CryptoPunks faces social blow-back over NFT copyright licenses
While it’s widely considered one of the most popular NFT brands online, Larva Labs’ CryptoPunks has become embroiled in some blowback from its community this week.
To be more specific, the challenges come from its vaguely described and rarely discussed NFT copyright Licenses.
Introduced by the CryptoPunks team back in May 2019 as a means of providing provable ownership, for owners of NFTs handed out for free by the team in 2018 – they would find themselves separated from those who were given licenses.
In total, Larva Labs gave out 10,000 NFTs for free to its community. The catch was that these NFTs had no written content licenses.
Why that matters is simple: the NiftyLicense (the kind the team uses), provides holders with clear control over the NFT/s they own. Under a NiftyLicense, holders and creators would have more freedom to monetise their work and assets.
“The NFT License offers a more practical middle ground. We hope the NFT License provides a framework for blockchain developers to establish sustainable businesses and offer them a secure path to monetization, much like the App Store did for early third-party developers.”NiftyLicense website.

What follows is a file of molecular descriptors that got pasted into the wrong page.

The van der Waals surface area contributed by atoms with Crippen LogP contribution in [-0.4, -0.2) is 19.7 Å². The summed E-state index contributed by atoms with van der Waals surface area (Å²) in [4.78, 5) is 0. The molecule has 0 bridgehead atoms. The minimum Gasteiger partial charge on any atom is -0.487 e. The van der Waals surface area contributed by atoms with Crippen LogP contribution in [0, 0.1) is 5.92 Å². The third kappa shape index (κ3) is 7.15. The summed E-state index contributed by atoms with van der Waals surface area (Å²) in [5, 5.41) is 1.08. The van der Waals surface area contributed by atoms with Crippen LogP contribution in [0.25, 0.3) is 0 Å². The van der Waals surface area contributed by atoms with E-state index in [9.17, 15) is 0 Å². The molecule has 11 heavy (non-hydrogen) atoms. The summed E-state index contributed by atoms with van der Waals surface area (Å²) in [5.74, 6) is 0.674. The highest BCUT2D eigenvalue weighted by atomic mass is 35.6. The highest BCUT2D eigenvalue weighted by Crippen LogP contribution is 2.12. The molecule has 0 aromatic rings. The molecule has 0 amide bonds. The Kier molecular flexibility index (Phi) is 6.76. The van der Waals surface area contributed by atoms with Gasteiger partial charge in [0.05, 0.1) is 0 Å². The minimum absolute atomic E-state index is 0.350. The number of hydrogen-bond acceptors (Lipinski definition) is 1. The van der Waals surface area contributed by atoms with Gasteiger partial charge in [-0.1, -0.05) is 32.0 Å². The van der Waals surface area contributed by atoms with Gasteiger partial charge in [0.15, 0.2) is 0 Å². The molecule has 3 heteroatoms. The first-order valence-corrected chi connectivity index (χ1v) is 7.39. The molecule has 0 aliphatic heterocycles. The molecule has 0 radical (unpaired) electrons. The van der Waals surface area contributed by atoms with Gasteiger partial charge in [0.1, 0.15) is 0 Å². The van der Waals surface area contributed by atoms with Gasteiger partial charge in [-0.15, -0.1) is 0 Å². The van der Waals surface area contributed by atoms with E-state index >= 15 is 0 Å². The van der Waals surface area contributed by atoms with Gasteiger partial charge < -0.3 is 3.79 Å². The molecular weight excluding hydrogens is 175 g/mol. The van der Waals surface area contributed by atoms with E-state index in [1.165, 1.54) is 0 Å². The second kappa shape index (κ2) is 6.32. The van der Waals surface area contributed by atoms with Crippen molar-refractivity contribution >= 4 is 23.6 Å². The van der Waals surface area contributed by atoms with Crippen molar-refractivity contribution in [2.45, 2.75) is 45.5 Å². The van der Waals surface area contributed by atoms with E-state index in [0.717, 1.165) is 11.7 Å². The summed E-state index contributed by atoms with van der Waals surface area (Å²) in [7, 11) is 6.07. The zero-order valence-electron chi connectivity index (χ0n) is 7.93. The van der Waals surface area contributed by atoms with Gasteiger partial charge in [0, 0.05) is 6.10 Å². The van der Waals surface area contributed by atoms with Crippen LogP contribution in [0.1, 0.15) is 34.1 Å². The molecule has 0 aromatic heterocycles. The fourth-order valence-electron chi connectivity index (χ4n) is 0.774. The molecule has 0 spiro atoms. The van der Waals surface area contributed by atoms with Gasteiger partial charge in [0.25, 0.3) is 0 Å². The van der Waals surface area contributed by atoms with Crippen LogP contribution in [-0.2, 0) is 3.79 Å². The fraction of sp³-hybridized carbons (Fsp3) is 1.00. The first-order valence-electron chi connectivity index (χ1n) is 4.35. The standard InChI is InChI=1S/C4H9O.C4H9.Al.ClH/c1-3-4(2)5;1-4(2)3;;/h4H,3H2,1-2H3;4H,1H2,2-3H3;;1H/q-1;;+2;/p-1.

The consequence for early HODL-ers? No license; and with no license, they don’t have the same kinds of protections.
Having, at one time, been described by the auction company Christie’s as “the alpha and omega of the CyptoArt movement.” But now, the same thing designed to give users more assurance of unique ownership is contributing to a bigger knock-on effect.
The knock-on effect is a significant hit to user confidence and the brand’s development team, as one Twitter user summarised:
CryptoPunks: Dropping confidence and market cap
While the question of licensing and copyrights has been going on for a number of years, it hasn’t helped investor confidence. Another Twitter user – @spr3adsh33t – shows the downward trajectory of its transaction volume. Breaking past its 80 ETH lower support (to use an investing term), it has continued to fall over the past couple of months.
Users online are already speculating that this broader drop in the CryptoPunks market paves the way for NFT competitors. For example, its closest rival, Bored Ape Yacht Club, could see itself taking pole position; what the former’s community is referring to as ‘the flip’.
Even with these twinned issues in mind, does it really spell decline? Keep in mind that it was only yesterday that CryptoPunk #9684 sold for over $528k (126 ETH), and the market continues to show fast activity.